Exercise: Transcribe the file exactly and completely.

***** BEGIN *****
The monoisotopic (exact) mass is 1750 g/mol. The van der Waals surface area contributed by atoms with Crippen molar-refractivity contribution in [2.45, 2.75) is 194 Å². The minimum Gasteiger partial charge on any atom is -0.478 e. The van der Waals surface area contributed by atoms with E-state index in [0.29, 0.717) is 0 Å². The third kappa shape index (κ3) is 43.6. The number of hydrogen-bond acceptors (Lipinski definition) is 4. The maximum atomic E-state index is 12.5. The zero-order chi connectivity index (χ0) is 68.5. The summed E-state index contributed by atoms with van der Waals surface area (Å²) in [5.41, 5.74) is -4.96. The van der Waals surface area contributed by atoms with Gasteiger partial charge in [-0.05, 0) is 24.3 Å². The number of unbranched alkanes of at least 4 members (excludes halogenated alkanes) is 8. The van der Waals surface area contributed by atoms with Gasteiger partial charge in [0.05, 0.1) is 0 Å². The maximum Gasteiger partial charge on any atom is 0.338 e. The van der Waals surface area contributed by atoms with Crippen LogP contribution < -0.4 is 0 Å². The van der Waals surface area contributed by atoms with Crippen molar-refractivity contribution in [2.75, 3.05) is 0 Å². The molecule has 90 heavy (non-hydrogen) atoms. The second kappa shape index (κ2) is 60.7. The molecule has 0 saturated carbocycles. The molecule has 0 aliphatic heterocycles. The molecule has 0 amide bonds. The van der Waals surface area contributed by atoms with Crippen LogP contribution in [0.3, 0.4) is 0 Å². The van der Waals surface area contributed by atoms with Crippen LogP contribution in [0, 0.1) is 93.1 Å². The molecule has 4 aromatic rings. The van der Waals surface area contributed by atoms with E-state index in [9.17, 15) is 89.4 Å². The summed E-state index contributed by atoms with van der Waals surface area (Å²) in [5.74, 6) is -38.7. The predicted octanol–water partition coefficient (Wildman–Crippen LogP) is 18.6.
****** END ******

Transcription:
The monoisotopic (exact) mass is 1750 g/mol. The van der Waals surface area contributed by atoms with Crippen molar-refractivity contribution in [2.45, 2.75) is 194 Å². The minimum Gasteiger partial charge on any atom is -0.478 e. The van der Waals surface area contributed by atoms with E-state index in [0.29, 0.717) is 0 Å². The third kappa shape index (κ3) is 43.6. The number of hydrogen-bond acceptors (Lipinski definition) is 4. The maximum atomic E-state index is 12.5. The zero-order chi connectivity index (χ0) is 68.5. The summed E-state index contributed by atoms with van der Waals surface area (Å²) in [5.41, 5.74) is -4.96. The van der Waals surface area contributed by atoms with Gasteiger partial charge in [-0.05, 0) is 24.3 Å². The number of unbranched alkanes of at least 4 members (excludes halogenated alkanes) is 8. The van der Waals surface area contributed by atoms with Gasteiger partial charge in [0.05, 0.1) is 0 Å². The maximum Gasteiger partial charge on any atom is 0.338 e. The van der Waals surface area contributed by atoms with Crippen LogP contribution < -0.4 is 0 Å². The van der Waals surface area contributed by atoms with Crippen molar-refractivity contribution in [2.75, 3.05) is 0 Å². The molecule has 90 heavy (non-hydrogen) atoms. The second kappa shape index (κ2) is 60.7. The molecule has 0 saturated carbocycles. The molecule has 0 aliphatic heterocycles. The molecule has 0 amide bonds. The van der Waals surface area contributed by atoms with Crippen LogP contribution in [0.3, 0.4) is 0 Å². The van der Waals surface area contributed by atoms with Crippen LogP contribution in [0, 0.1) is 93.1 Å². The molecule has 4 aromatic rings. The van der Waals surface area contributed by atoms with E-state index in [9.17, 15) is 89.4 Å². The summed E-state index contributed by atoms with van der Waals surface area (Å²) in [5.74, 6) is -38.7. The predicted octanol–water partition coefficient (Wildman–Crippen LogP) is 18.6.